If adopted, the target proposed in a report by the Committee on Climate Change (CCC) would be the most ambitious emissions reduction goal set by any large economy.
The CCC says the new target is “necessary, feasible and cost-effective” but that it requires drastic action, including phasing out petrol and diesel vehicles completely by 2035, planting 30,000 hectares of trees each year and cutting beef, lamb and dairy consumption by 20% by 2050.
At a briefing ahead of the report launch, Lord Deben, CCC chairman and former secretary of state for the environment, said, “This net-zero target puts us at the top of the pile. We say to the government: this can be done, you have the proof, but it won’t happen unless you take the lead.”
To achieve the net-zero target tens of billions of pounds will need to be invested in renewable energy, electric vehicles, capturing and storing carbon emissions, and planting trees, according to the CCC.
The CCC report suggests a 2045 target for Scotland as the country has “greater potential to remove pollution from its economy” and said Wales should aim for a 95% emissions reduction by 2050 due to its large sheep farming industry.
Following the release of the report, First Minister Nicola Sturgeon said Scotland would commit to the new target and continue its “global leadership in tackling climate change.”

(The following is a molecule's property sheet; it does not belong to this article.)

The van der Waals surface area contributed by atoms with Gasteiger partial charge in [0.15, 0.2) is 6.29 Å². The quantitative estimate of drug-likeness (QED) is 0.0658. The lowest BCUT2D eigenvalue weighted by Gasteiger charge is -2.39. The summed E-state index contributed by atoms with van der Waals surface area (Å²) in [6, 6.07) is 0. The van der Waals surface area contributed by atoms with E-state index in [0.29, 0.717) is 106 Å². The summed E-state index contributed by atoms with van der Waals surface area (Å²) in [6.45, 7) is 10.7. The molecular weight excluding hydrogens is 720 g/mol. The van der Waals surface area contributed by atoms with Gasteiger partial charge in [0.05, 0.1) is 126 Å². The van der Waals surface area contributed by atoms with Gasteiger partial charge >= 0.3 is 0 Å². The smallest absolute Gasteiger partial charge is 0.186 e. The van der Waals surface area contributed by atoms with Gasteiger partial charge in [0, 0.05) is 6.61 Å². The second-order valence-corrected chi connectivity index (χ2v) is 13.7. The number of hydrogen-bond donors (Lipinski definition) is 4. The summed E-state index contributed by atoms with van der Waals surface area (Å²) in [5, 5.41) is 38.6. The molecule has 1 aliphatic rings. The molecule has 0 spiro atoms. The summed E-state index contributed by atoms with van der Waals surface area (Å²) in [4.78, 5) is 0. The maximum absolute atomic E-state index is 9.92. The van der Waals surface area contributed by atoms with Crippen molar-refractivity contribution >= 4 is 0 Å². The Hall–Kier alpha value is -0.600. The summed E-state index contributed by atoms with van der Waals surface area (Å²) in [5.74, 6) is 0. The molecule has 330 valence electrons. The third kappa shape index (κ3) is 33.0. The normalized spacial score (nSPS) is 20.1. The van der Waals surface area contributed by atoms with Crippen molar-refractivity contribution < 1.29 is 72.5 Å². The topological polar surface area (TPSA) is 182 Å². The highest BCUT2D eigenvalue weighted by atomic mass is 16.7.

Costs to reach the 2050 goal will total 1-2 percent of gross domestic product (GDP) per year, the same amount estimated for the current target, the report said.
Extinction Rebellion activist Rupert Read told CNN that the 2050 target would not mitigate the long-term impacts of climate change and that the UK should aim to eliminate emissions by 2025.
“We [the UK] started the industrial revolution. We started the path that has lead us to this precipice. We have a responsibility to help lead a common way out of this looming catastrophe,” he said.
Professor Jim Watson, director of the UK Energy Research Centre, said that a net zero UK economy is “technically achievable” but that it relies on the treasury monitoring “emissions as closely as we monitor GDP growth and employment.”
He added that a zero emissions strategy should provide “the right incentives for businesses and have justice at its heart.”
Mark Maslin, professor of climatology at University College London, said that the 2050 target is “too far in the future.”
“As one of the leading countries in the fight against climate change, Britain must adopt a 2030 zero-carbon target, giving us 10 years to put in place win-win solutions that reduce carbon emissions, save money and make Britain a better, cleaner place to live,” he said.